Friday, July 23, 2010

Sex Ed

When I was in high school, seeing a pregnant girl walking around the halls was shocking.  People would avoid making eye contact with her, and there would definitely be whispers.  That reaction makes sense to me--a pregnant teenager SHOULD be a shocking anomaly. 

At the high school I teach at now, it is completely normal to see pregnant students in the hall way.  Last year, I saw a student who must have been seven or eight months along making her way to class.  Another time, I went to the nurse's office to get clinic passes and got to listen to three girls--all under seventeen--compare and contrast their OBGYNs.  One of the girls was also talking about how excited she was that her little boy was going to have a sibling. 

That's right, she was pregnant with her second.  At sixteen.

Babies having babies.  For some reason, it has become socially acceptable.  Hell, look at The Secret Life of the American Teenager!  Supposedly, that show was going to emphasize the hardships of being a teenage parent.  I've seen several episodes, and the hardships are glossed over, accepting friends and peers emphasized, and parents are always on hand to help out (even though they repeatedly tell the teenager that its "her baby and her responsibility").  In other words, it glorifies being a teenage parent. 

It makes my stomach turn.   

As a teacher, I find myself in the awkward position of overhearing students talking about their sex lives.  Sometimes, one of my girls will come to me with some sort of problem or for advice.  In that one-on-one situation, I tell them exactly what I think:

1) Y'all are too young to be having sex.  You don't know who you are OR who you will become, and these boys have no clue who they are.  If you don't know that, you shouldn't be having sex.
2) If you are going to make that decision, be smart and make the boy wear a condom.  If he cares about YOU and not just about the sex, he'll put one on.  Condoms prevent babies AND diseases.

Now, that #2 could get me in trouble if I was actually telling it to groups of students.  You see, I am an employee of a public school district and, due to state funding attached to sex education policies, the official stance is that abstinence is all the kids need to be taught.  Which, obviously, is working wonders for teen pregnancy and STD statistics (note the sarcasm).  

However, when one of my girls comes to me one-on-one and asks me for advice, I am honest with them.  They've trusted me, and I will not betray that with some stupid platitude.  

I hear the objections now:  But it's the parents' jobs to educate them on such matters! 

Hey, I couldn't agree more!  And if the parents of my students were actually INVOLVED and BEING PARENTS, I would agree.  However, at my school, the majority of the time that is not the case--parents are either absent, disengaged or too busy trying to be their kids' friends.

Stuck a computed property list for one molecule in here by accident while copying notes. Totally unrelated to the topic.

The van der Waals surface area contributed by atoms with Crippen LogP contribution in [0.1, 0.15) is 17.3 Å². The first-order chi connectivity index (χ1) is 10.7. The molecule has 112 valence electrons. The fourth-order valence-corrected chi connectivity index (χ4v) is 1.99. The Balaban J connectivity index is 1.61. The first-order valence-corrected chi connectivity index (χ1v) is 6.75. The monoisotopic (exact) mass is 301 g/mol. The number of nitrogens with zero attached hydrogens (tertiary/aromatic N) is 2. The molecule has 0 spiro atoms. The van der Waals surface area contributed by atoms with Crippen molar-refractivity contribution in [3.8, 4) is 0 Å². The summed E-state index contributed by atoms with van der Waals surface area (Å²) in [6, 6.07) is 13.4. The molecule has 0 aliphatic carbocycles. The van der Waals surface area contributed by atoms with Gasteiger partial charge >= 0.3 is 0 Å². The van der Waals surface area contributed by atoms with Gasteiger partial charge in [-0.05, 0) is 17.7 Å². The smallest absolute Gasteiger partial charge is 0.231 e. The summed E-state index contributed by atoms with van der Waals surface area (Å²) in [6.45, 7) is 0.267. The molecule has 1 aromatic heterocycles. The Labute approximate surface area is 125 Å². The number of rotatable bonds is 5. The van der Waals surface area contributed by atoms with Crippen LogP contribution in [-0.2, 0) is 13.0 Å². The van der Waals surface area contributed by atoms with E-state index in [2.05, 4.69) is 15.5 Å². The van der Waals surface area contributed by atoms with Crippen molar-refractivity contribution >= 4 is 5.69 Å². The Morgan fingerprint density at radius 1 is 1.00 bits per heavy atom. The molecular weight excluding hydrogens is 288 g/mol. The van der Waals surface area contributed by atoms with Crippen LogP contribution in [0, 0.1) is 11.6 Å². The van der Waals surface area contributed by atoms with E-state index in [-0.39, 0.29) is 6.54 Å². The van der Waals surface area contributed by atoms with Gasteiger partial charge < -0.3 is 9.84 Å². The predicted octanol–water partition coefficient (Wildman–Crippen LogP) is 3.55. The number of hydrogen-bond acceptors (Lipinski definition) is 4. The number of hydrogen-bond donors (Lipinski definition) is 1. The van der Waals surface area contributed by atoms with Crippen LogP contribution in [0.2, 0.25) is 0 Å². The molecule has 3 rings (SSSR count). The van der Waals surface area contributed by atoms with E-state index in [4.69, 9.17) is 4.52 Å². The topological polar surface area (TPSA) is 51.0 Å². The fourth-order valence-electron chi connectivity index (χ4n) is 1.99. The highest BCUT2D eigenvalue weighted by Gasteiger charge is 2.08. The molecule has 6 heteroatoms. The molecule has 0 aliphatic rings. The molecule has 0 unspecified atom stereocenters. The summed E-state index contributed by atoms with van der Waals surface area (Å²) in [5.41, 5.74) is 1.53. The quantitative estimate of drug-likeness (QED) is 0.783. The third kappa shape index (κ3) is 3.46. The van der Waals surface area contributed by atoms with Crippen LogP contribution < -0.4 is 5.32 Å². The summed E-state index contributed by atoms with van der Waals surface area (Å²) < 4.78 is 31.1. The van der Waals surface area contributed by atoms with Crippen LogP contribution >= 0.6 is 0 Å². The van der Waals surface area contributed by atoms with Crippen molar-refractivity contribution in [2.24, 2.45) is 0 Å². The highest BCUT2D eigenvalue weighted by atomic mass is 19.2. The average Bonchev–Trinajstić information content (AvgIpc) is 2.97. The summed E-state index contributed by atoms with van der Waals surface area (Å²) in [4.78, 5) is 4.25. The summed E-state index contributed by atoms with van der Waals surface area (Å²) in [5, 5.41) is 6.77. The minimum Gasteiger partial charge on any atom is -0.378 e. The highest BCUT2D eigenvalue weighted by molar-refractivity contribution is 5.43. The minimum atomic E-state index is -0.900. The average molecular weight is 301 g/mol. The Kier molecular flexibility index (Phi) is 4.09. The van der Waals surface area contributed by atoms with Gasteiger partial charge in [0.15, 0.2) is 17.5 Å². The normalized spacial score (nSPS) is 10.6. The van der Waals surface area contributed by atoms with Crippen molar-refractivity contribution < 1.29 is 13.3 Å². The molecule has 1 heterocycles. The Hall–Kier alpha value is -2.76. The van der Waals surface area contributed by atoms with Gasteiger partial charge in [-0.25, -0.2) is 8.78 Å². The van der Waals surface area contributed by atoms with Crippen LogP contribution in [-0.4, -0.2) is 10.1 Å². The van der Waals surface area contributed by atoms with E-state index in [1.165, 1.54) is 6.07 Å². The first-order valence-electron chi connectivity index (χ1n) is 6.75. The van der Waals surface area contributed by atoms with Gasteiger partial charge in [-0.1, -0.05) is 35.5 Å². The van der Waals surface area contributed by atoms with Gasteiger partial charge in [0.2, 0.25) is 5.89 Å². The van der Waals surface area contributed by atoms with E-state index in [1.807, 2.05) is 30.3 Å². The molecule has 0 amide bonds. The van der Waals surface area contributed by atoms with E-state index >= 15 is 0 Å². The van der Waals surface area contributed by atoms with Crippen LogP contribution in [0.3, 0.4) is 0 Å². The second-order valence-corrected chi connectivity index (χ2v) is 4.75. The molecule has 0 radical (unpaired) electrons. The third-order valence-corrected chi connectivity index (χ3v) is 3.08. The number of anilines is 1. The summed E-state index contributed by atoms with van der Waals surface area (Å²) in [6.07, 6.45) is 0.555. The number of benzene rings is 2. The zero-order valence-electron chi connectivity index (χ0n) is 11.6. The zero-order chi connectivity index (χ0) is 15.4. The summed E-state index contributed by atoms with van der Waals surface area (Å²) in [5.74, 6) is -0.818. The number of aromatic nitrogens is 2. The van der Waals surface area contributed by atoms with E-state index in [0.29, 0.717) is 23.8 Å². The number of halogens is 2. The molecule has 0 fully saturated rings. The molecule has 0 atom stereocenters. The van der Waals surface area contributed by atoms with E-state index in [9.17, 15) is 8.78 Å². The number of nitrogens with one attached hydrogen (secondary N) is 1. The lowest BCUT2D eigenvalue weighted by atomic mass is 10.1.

I just hope that for the ones with whom I've had "the conversation", something stuck.  If they decide to wait to have sex, or at least decide to make the boy wear a condom, then I've done some good. 

Once a student is pregnant, I can't advise much.  I can be a sympathetic ear, or a reality check in response to whining.  Because I am a teacher, and thus an authority figure, the only tangible advice I can give on what the student should do about the pregnancy is that she needs to tell her parents AND the school counselor.  The counselor can help the student tell her parents and help them discuss options.  Thank God the counselors at my high school are amazing!

Maybe some day, the legislators in Austin will realize that high schools (and junior highs too!) need a viable sex education program that actually addresses the realities of today's teenagers.  Of course, expecting that is similar to expecting their legislation to actually respect the realities of the classroom--it's a waste of time and energy.  And I am not some crusader, to charge the Capitol and demand change--we need my paycheck too much for the next few years.

So, I will continue to advise those few students who come to me, and hope it makes a difference. 


  1. i completely agree. it's funny because after reading this as well as your post about misquoting the bible, i feel as if I've been reading my own thoughts.

  2. Well, to quote a cliche, great minds think alike! I really do enjoy reading your blog chica. I can't believe all you've been up to and I can't wait to read more!


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